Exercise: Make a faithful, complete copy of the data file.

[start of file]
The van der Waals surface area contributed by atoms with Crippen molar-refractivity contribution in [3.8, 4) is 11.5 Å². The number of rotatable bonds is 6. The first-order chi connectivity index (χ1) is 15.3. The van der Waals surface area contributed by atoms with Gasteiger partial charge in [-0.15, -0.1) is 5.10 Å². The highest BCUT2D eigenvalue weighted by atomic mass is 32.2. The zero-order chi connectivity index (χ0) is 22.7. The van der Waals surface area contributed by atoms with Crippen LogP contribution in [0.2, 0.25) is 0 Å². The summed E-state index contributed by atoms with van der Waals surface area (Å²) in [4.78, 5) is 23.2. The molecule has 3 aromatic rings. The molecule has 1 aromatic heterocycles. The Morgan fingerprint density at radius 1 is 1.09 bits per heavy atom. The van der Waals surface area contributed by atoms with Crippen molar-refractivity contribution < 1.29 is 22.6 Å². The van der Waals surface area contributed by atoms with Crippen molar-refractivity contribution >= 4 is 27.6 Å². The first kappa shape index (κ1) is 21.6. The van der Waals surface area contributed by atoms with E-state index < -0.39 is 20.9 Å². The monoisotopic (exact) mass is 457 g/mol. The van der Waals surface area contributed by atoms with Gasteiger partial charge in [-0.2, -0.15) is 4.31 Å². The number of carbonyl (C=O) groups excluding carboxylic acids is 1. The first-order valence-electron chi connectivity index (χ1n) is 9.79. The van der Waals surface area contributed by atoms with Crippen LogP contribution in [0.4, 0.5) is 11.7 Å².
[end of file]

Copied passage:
The van der Waals surface area contributed by atoms with Crippen molar-refractivity contribution in [3.8, 4) is 11.5 Å². The number of rotatable bonds is 6. The first-order chi connectivity index (χ1) is 15.3. The van der Waals surface area contributed by atoms with Gasteiger partial charge in [-0.15, -0.1) is 5.10 Å². The highest BCUT2D eigenvalue weighted by atomic mass is 32.2. The zero-order chi connectivity index (χ0) is 22.7. The van der Waals surface area contributed by atoms with Crippen LogP contribution in [0.2, 0.25) is 0 Å². The summed E-state index contributed by atoms with van der Waals surface area (Å²) in [4.78, 5) is 23.2. The molecule has 3 aromatic rings. The molecule has 1 aromatic heterocycles. The Morgan fingerprint density at radius 1 is 1.09 bits per heavy atom. The van der Waals surface area contributed by atoms with Crippen molar-refractivity contribution < 1.29 is 22.6 Å². The van der Waals surface area contributed by atoms with Crippen molar-refractivity contribution >= 4 is 27.6 Å². The first kappa shape index (κ1) is 21.6. The van der Waals surface area contributed by atoms with E-state index < -0.39 is 20.9 Å². The monoisotopic (exact) mass is 457 g/mol. The van der Waals surface area contributed by atoms with Gasteiger partial charge in [-0.2, -0.15) is 4.31 Å². The number of carbonyl (C=O) groups excluding carboxylic acids is 1. The first-order valence-electron chi connectivity index (χ1n) is 9.79. The van der Waals surface area contributed by atoms with Crippen LogP contribution in [0.4, 0.5) is 11.7 Å².